Some of its policies are also from the playbook of things that sound nice to voters but which are already possible, such as giving local people priority on housing waiting lists (a continually re-announced policy that Labour introduced in 2009 with a rather technical change to local authority allocations guidelines that no-one noticed – although Manchester Council is in fact one of the pioneer local authorities on this policy).
Meanwhile Bickley himself says he first found Ukip interesting because he simply didn’t believe or trust the leaders of the two main parties in 2010. He joined Ukip in 2011 and only started campaigning nine months ago.
He’s neither right-wing, nor left-wing, he says, but he doesn’t seem quite comfortable with the suggestion that he’s centrist either. Neither is he that bothered by the party’s track record on policymaking, admitting that he hasn’t read the 2010 manifesto because in 2010 he was just a typical swing voter, not a Ukip member.
‘I have never read the manifesto,’ he says cheerfully. ‘It’s actually quite hard to find it now.’
He’s a reasonably gentle sort as he wanders around the streets of Sale East, knocking on doors and pushing leaflets through. ‘Hello,’ he says, slightly gingerly to a woman coming out of a neat terraced house. ‘Can I say hello?’ Fortunately she says yes, although he then realises she’s unloading groceries for a neighbour and decides not to bother her any longer.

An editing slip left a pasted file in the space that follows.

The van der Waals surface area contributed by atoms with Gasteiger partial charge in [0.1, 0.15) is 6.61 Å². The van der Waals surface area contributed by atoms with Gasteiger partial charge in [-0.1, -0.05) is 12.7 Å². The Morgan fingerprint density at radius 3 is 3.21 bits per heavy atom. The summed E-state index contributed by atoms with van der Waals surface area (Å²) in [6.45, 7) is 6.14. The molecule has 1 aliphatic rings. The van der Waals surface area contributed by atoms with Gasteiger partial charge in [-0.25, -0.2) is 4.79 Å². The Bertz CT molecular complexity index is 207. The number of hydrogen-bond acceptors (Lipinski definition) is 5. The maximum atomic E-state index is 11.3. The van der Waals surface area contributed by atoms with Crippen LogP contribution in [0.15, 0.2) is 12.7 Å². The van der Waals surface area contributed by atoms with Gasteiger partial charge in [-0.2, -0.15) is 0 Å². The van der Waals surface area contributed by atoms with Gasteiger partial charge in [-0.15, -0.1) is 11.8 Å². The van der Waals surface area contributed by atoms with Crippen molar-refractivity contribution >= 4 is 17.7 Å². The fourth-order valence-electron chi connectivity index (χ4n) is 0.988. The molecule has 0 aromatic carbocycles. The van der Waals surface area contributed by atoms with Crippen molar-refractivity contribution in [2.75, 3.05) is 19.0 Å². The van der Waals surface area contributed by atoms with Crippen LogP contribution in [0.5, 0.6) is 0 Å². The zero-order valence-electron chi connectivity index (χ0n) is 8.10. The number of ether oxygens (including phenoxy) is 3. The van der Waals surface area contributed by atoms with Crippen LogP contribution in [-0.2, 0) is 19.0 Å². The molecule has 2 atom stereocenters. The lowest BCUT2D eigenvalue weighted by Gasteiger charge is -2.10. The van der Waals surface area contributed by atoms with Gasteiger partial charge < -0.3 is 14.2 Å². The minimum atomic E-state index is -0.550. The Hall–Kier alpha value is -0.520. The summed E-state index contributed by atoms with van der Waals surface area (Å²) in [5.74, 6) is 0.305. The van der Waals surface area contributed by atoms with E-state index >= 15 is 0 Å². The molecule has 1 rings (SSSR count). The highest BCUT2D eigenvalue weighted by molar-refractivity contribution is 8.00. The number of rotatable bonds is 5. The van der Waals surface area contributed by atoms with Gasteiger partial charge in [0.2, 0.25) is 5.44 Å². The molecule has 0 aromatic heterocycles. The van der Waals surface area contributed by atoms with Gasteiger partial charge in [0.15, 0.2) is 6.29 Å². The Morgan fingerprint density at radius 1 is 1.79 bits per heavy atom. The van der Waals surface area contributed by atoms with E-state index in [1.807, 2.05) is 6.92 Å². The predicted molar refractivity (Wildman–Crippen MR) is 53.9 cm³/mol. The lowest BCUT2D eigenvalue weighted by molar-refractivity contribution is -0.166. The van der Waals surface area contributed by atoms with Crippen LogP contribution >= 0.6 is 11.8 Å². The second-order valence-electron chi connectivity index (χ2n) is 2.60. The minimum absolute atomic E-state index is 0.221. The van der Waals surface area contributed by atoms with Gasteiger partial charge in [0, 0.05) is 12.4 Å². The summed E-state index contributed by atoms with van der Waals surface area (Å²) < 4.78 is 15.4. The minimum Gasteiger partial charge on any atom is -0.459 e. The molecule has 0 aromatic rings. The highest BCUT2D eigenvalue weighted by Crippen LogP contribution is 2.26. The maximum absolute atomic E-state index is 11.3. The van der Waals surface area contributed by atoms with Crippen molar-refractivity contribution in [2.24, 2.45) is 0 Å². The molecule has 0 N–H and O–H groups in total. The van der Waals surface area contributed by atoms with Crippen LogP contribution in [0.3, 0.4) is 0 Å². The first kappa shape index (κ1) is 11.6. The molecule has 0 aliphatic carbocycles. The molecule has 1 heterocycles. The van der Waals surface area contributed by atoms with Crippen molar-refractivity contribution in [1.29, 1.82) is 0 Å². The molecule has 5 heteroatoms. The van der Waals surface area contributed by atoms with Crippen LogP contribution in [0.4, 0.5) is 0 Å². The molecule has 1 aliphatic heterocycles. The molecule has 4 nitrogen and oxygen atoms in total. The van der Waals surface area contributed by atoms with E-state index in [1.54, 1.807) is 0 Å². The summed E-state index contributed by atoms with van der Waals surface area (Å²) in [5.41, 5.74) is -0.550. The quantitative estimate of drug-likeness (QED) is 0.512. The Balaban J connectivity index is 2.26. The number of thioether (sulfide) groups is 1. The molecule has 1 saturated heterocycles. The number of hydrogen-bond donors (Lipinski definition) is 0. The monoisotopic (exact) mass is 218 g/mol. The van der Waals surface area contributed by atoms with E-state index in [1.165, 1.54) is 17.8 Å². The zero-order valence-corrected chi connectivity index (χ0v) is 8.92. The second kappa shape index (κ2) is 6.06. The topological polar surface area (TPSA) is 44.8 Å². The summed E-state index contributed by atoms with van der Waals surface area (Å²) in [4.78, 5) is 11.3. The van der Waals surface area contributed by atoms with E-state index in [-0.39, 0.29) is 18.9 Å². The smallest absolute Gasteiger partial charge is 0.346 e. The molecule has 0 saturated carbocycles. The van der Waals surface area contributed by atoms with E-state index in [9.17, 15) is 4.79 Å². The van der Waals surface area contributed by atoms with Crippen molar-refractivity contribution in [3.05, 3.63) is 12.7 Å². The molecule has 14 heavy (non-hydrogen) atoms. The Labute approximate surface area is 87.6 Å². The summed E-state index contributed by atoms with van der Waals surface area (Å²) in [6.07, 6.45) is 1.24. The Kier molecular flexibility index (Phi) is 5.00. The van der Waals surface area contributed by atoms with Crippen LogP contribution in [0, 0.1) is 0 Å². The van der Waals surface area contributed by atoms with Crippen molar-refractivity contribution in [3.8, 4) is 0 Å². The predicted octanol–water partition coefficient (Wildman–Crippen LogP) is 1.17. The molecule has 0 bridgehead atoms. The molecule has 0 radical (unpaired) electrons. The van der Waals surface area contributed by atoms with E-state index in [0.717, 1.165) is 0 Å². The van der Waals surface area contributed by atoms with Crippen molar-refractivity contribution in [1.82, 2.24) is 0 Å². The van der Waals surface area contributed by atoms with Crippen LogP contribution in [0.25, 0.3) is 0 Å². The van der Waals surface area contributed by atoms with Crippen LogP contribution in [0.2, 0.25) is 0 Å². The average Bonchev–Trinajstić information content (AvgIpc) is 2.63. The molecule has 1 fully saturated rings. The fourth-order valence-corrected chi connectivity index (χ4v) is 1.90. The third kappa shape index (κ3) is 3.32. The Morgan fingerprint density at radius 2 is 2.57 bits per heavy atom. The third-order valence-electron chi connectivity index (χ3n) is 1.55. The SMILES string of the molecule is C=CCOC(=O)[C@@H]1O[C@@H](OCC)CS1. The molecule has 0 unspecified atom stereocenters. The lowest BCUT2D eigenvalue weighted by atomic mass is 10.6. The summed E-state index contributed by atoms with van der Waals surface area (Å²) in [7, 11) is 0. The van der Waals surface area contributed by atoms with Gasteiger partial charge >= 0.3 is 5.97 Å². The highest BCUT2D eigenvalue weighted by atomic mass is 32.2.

Travelling in the bus with him (along with a very large pile of wooden stakes for garden signs backing Ukip) are two young campaigners from the party who have taken time off from work and university to spend a week pounding the pavements in the pouring rain and freezing wind.
One of the problems Bickley encounters as he travels in the Common Sense bus is that people are either out or have already voted by post. Earlier in the week, Nigel Farage complained to the Electoral Commission that it was unfair that Labour had managed to get so many postal votes in. He said: ‘I do not think democracy is being well-served and fear that the voting process is now actually undermining the ability of constituents to hear and weigh up the alternatives being offered in a considered fashion.’ But the party has also taken out the advert below in the local press which hints at something more than just an advantage for the party moving the writ. It says:
‘Give your postal vote to the Post Office not the Labour Party. Your postal vote will arrive this week. Remember – your vote is secret. DON’T let anyone ‘help’ you fill it in. DON’T let anyone ‘help’ you post it. (Please not: you WON’T lose your council House if you don’t vote Labour.) This advertisement is published by the UK Independence Party, in the interest of free and fair elections.’
The party is confident of second place when the Wythenshawe and Sale East electorate vote on 13 February. Ukippers are also pleased that coming second and beating the Tories is now less of a surprise than it used to be: they see it as a sign their party is finding a permanent place in the political landscape.